By Linda Lewis
The Myth: What doesn’t work isn’t important.
The Reality: To be patentable, an invention must be new, useful and non-obvious. When your patent attorney is preparing your patent application, providing her with a good written record of what doesn’t work can be very helpful. Why? Because what didn’t work can be added to your application to show non-obviousness. During patent prosecution, your attorney may have to provide arguments to overcome a rejection from the examiner that your invention is not patentable because it is obvious. If you had 50 failures before your first success, you have strong evidence of non-obviousness, and that evidence can be used to overcome the obviousness rejection.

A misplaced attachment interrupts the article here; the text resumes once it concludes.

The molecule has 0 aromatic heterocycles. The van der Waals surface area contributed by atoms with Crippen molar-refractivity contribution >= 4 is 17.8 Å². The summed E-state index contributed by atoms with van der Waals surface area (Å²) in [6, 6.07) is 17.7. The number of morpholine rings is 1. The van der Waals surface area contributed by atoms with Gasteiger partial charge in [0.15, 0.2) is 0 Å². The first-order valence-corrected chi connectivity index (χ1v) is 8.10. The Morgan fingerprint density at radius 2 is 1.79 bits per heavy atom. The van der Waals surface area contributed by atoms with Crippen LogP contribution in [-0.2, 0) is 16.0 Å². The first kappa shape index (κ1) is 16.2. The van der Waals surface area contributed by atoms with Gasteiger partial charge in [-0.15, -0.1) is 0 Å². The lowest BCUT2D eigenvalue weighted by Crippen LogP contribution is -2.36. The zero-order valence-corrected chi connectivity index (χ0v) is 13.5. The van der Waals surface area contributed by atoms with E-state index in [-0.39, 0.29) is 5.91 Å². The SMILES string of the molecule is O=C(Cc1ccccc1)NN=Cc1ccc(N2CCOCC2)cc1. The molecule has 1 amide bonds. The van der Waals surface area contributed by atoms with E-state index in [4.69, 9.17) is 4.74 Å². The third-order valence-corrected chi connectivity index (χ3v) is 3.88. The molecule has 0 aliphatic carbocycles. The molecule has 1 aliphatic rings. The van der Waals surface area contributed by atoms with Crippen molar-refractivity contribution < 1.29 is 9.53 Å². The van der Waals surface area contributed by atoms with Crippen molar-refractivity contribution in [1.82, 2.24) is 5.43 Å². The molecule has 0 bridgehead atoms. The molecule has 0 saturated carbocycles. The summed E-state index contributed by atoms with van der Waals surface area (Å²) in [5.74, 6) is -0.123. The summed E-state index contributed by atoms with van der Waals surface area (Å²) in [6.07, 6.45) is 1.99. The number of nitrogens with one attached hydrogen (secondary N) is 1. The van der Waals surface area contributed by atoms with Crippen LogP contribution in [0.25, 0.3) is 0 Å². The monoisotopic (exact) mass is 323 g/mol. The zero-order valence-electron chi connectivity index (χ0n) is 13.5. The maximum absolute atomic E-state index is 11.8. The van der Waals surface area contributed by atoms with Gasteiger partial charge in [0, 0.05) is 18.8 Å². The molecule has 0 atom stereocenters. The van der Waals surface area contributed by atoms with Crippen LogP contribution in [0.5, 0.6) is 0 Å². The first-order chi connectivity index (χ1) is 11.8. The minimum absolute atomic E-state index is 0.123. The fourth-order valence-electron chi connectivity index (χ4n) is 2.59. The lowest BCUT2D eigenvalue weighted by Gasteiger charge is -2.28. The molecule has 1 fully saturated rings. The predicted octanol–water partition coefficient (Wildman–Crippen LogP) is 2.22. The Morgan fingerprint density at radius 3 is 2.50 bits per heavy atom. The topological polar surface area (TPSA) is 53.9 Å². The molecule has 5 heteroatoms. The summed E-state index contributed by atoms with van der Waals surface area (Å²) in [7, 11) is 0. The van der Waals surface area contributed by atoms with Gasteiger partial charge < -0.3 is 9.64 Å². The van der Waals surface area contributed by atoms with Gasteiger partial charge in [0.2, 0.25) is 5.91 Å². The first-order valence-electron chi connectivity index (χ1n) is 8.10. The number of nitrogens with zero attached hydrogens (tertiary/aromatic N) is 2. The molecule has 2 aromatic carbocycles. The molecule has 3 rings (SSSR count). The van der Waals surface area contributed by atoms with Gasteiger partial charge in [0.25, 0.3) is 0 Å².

So keep good, detailed records of your work. Have the records dated, signed by the inventor and witnessed by someone who read and understood the work. Keeping a record of your failures and successes may make all the difference in overcoming the examiner’s rejections and getting your patent claims allowed.